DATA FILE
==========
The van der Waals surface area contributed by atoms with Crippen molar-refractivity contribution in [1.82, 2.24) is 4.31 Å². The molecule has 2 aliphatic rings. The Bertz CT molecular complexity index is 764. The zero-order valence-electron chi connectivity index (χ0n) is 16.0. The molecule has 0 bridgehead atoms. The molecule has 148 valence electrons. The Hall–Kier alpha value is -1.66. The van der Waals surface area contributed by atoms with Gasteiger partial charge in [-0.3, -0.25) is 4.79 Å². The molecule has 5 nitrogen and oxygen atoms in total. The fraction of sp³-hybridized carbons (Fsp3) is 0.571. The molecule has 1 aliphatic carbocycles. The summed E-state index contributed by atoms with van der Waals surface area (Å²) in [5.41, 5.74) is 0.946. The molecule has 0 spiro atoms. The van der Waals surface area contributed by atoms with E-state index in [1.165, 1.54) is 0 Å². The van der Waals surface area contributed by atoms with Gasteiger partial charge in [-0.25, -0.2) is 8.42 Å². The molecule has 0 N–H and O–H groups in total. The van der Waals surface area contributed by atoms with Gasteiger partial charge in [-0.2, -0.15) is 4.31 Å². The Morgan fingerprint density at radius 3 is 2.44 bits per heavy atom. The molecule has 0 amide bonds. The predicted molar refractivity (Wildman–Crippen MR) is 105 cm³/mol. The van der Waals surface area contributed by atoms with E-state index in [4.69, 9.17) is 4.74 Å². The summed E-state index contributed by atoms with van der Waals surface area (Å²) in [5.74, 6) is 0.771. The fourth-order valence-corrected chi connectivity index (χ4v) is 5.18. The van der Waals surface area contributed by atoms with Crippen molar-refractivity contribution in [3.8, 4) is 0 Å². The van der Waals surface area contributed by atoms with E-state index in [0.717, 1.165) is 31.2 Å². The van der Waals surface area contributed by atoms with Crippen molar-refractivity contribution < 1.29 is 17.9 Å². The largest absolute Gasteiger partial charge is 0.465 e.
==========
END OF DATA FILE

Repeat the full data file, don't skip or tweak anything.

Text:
The van der Waals surface area contributed by atoms with Crippen molar-refractivity contribution in [1.82, 2.24) is 4.31 Å². The molecule has 2 aliphatic rings. The Bertz CT molecular complexity index is 764. The zero-order valence-electron chi connectivity index (χ0n) is 16.0. The molecule has 0 bridgehead atoms. The molecule has 148 valence electrons. The Hall–Kier alpha value is -1.66. The van der Waals surface area contributed by atoms with Gasteiger partial charge in [-0.3, -0.25) is 4.79 Å². The molecule has 5 nitrogen and oxygen atoms in total. The fraction of sp³-hybridized carbons (Fsp3) is 0.571. The molecule has 1 aliphatic carbocycles. The summed E-state index contributed by atoms with van der Waals surface area (Å²) in [5.41, 5.74) is 0.946. The molecule has 0 spiro atoms. The van der Waals surface area contributed by atoms with E-state index in [1.165, 1.54) is 0 Å². The van der Waals surface area contributed by atoms with Gasteiger partial charge in [-0.25, -0.2) is 8.42 Å². The molecule has 0 N–H and O–H groups in total. The van der Waals surface area contributed by atoms with Gasteiger partial charge in [-0.2, -0.15) is 4.31 Å². The Morgan fingerprint density at radius 3 is 2.44 bits per heavy atom. The molecule has 0 amide bonds. The predicted molar refractivity (Wildman–Crippen MR) is 105 cm³/mol. The van der Waals surface area contributed by atoms with E-state index in [4.69, 9.17) is 4.74 Å². The summed E-state index contributed by atoms with van der Waals surface area (Å²) in [5.74, 6) is 0.771. The fourth-order valence-corrected chi connectivity index (χ4v) is 5.18. The van der Waals surface area contributed by atoms with Crippen molar-refractivity contribution in [3.8, 4) is 0 Å². The van der Waals surface area contributed by atoms with E-state index in [0.717, 1.165) is 31.2 Å². The van der Waals surface area contributed by atoms with Crippen molar-refractivity contribution < 1.29 is 17.9 Å². The largest absolute Gasteiger partial charge is 0.465 e.